The GR Forward process revealed considerable demand for growing and securing the overall supply of “affordable” housing in Downtown.

CLT’s is a mechanism that helps support and maintain long-term affordable homeownership opportunities in two key ways:

  • The CLT separates ownership of the land from the building/home, The CLT owns the land, the homeowner owns the home and any improvements to it. This eliminates the cost of land from the transaction with prospective buyers.
  • Resale of the home is restricted to CLT-approved buyers, and CLT-home sellers can recoup a limited amount of the home’s appreciation at the sale. This preserves affordable housing opportunities for new buyers while enabling residents to build equity through ownership.

The proposed CLT approach will focus on long-term affordable homeownership for the missing middle demographic (50% - 110% of the area median income); or those that are not low-income enough to qualify for a subsidy but also not earning enough to afford market-rate units Downtown.

Dwelling Place contracted with Burlington Associates to provide assistance in the development of a business plan to establish the CLT and convert several currently rental apartments into homeownership opportunities. The largest of these apartments is Martineau Apartments (23 units) on South Division. The DDA contribution to the project will not exceed $1000,000.

Support to pilot FUSE

The Board approved funding to support testing the Frequent User Systems Engagement, or FUSE, model to target supportive housing opportunities and help enhance the Division Ave South business district.

The FUSE model aims to break the cycles of incarceration, homelessness and heavy dependence on social services among individuals with complex behavioral and health challenges. The program specifically focuses on special assistance for “frequent users” of emergency room services, homeless shelters and other crisis service systems.

By focusing on more directly meeting the needs of this vulnerable population, the FUSE model aspires to stabilize and prepare individuals for more permanent housing opportunities while simultaneously reducing the significant public expense associated with frequent and heavy use of social services.

FUSE model intervention could also potentially help to improve the business environment in a neighborhood where public inebriation, public urination, untreated mental illness and substance abuse remain prevalent community issues.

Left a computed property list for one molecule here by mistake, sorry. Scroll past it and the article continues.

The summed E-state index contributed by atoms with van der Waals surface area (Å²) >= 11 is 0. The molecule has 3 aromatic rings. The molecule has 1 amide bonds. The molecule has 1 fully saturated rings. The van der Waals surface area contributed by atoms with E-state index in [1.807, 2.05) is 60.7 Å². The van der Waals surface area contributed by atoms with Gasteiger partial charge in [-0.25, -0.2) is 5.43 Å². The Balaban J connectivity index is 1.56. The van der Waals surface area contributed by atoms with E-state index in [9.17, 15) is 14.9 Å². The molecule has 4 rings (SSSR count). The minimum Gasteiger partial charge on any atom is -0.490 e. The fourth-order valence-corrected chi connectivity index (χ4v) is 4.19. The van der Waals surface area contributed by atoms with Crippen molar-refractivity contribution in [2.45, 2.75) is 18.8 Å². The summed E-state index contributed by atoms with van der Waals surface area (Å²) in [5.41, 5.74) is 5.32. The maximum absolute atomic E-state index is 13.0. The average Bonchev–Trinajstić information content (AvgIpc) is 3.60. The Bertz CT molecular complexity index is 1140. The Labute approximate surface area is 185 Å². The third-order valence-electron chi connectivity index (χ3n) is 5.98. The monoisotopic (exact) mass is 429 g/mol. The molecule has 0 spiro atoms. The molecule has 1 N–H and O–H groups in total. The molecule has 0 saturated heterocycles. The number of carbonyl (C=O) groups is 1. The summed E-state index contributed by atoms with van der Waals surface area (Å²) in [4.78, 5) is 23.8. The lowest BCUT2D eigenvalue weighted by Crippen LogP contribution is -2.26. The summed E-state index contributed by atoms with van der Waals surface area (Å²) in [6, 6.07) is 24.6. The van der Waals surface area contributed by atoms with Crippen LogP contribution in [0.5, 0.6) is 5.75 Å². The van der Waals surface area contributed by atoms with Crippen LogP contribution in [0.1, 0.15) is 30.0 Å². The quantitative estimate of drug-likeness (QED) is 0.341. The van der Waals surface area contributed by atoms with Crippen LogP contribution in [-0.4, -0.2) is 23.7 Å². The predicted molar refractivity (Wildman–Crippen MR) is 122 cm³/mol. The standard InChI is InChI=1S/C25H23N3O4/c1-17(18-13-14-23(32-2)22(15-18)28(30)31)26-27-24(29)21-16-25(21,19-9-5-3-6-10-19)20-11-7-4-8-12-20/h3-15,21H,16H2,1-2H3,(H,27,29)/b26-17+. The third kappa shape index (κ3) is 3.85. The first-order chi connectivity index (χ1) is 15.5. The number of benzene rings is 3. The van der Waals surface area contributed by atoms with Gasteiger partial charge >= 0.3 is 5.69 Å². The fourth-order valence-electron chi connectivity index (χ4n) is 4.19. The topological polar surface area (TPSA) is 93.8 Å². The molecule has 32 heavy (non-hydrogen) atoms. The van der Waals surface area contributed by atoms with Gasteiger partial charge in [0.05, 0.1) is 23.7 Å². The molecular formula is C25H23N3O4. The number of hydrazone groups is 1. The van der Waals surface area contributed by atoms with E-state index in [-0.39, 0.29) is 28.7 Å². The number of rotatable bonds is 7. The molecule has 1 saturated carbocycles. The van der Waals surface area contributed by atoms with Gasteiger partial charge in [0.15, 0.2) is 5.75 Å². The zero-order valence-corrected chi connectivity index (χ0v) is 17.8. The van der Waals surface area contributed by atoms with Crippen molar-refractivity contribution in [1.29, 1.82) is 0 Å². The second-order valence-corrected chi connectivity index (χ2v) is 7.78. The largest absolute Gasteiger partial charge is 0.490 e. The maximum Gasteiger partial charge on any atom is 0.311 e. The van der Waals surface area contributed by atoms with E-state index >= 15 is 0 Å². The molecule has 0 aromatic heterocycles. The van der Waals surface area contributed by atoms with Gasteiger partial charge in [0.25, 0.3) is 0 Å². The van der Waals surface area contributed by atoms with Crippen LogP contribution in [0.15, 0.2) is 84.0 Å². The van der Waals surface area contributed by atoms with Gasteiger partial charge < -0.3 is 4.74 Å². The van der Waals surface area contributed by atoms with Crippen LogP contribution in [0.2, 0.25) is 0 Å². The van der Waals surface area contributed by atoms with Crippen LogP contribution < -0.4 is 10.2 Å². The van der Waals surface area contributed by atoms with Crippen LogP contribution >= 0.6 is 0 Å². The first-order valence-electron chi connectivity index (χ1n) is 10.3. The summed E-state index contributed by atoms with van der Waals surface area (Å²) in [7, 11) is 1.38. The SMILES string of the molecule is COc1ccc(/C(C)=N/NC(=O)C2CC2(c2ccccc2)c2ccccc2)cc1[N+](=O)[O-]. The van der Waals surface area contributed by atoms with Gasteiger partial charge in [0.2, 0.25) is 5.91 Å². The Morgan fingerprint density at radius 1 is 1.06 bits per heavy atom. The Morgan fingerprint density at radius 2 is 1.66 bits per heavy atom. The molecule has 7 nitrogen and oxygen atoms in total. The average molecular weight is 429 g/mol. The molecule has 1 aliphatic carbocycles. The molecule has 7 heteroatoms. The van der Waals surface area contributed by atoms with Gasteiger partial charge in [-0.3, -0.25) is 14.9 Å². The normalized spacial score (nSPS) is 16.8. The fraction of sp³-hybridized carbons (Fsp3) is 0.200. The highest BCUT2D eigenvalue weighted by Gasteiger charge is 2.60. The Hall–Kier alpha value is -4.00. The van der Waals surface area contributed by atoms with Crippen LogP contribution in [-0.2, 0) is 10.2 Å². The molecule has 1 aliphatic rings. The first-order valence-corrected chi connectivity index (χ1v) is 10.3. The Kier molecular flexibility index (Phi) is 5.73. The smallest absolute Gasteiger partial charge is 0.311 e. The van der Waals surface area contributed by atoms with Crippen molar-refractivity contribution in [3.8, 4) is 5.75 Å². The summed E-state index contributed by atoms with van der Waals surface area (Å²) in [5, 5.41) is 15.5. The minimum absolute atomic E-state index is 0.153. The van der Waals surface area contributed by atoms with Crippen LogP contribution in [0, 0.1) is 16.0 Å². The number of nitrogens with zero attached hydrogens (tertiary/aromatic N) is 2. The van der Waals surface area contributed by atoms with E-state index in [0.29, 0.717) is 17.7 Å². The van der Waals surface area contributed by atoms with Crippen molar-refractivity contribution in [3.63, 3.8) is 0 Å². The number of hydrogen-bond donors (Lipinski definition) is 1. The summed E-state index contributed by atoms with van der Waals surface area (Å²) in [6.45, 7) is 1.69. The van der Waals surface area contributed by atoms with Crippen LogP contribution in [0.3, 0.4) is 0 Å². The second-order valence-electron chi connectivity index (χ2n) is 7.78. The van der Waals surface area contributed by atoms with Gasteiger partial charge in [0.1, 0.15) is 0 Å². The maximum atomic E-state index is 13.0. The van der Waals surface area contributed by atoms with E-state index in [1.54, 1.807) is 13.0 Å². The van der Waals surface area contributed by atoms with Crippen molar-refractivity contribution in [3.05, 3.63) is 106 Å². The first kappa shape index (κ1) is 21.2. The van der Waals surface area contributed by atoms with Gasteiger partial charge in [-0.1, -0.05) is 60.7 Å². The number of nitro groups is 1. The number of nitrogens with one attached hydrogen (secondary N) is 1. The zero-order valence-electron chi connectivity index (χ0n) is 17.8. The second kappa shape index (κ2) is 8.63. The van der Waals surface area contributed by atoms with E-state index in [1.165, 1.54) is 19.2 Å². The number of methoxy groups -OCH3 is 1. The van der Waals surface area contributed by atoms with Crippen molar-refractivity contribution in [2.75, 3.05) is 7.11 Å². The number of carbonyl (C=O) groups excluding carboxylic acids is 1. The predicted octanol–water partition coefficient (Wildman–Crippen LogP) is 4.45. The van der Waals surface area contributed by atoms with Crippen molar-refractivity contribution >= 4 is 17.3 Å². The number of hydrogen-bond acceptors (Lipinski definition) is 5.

Dwelling Place owns more than 300 permanent supportive housing units in the Heartside Neighborhood and enjoys strong relationships with social service providers and healthcare institutions, which makes the organization uniquely suited to test this new approach. The Board approved funding not to exceed $33,425 in support of the project.

Authorized the purchase of a new public restroom for Heartside

The Board approved funding to initiate the installment of a public restroom in the Heartside neighborhood.

The Heartside Neighborhood generally, and Division Avenue South specifically, lacks publicly available and accessible bathroom facilities, which has raised quality of life and public health issues for many years.

The 2018 Heartside Quality of Life Final Report clearly identified “provid(ing) additional restrooms available to the general public and expand public restroom options within Heartside” as a key recommendation.

Downtown Grand Rapids Inc. (DGRI) and the City of Grand Rapids identified the Loo as the solution after extensive community conversation about the need for public restroom facilities in the Heartside area, including the Heartside Public Restroom Working Group, the GR Forward Goal 2 Citizen Alliance and numerous conversations with neighborhood businesses, residents, organizations and property owners.

The Portland Loo is a stand-alone public restroom facility that is highly durable and easy to maintain. The Loo design also prioritizes safety and has proven successful in similar climates, including Portland, Cincinnati and Vancouver.

The Loo will be installed at the intersection of Division Ave South and Weston (southeast corner), a location that provides ample space and lighting in a priority area lacking bathroom facilities. This location also offers clear sightlines that make the service clearly visible to a wide variety of people utilizing the sidewalk, including bar/restaurant-goers, transit commuters, homeless, residents, tourists, etc.

The Loo costs approximately $150,000 - $200,000 to purchase and install. The annual maintenance cost for a facility on Division Ave South is estimated in the range of $15,000 – $25,000. The DDA approved funds to purchase the Loo, and organize for installation, in an amount not to exceed $121,270.

DGRI staff is currently working with the City of Grand Rapids to finalize construction cost estimates and present the project to City Commission, which budgeted funds in the Fiscal Year 2020 to expand public restroom options in Heartside.

The goal is to have the Loo installed and open for use in Summer 2020.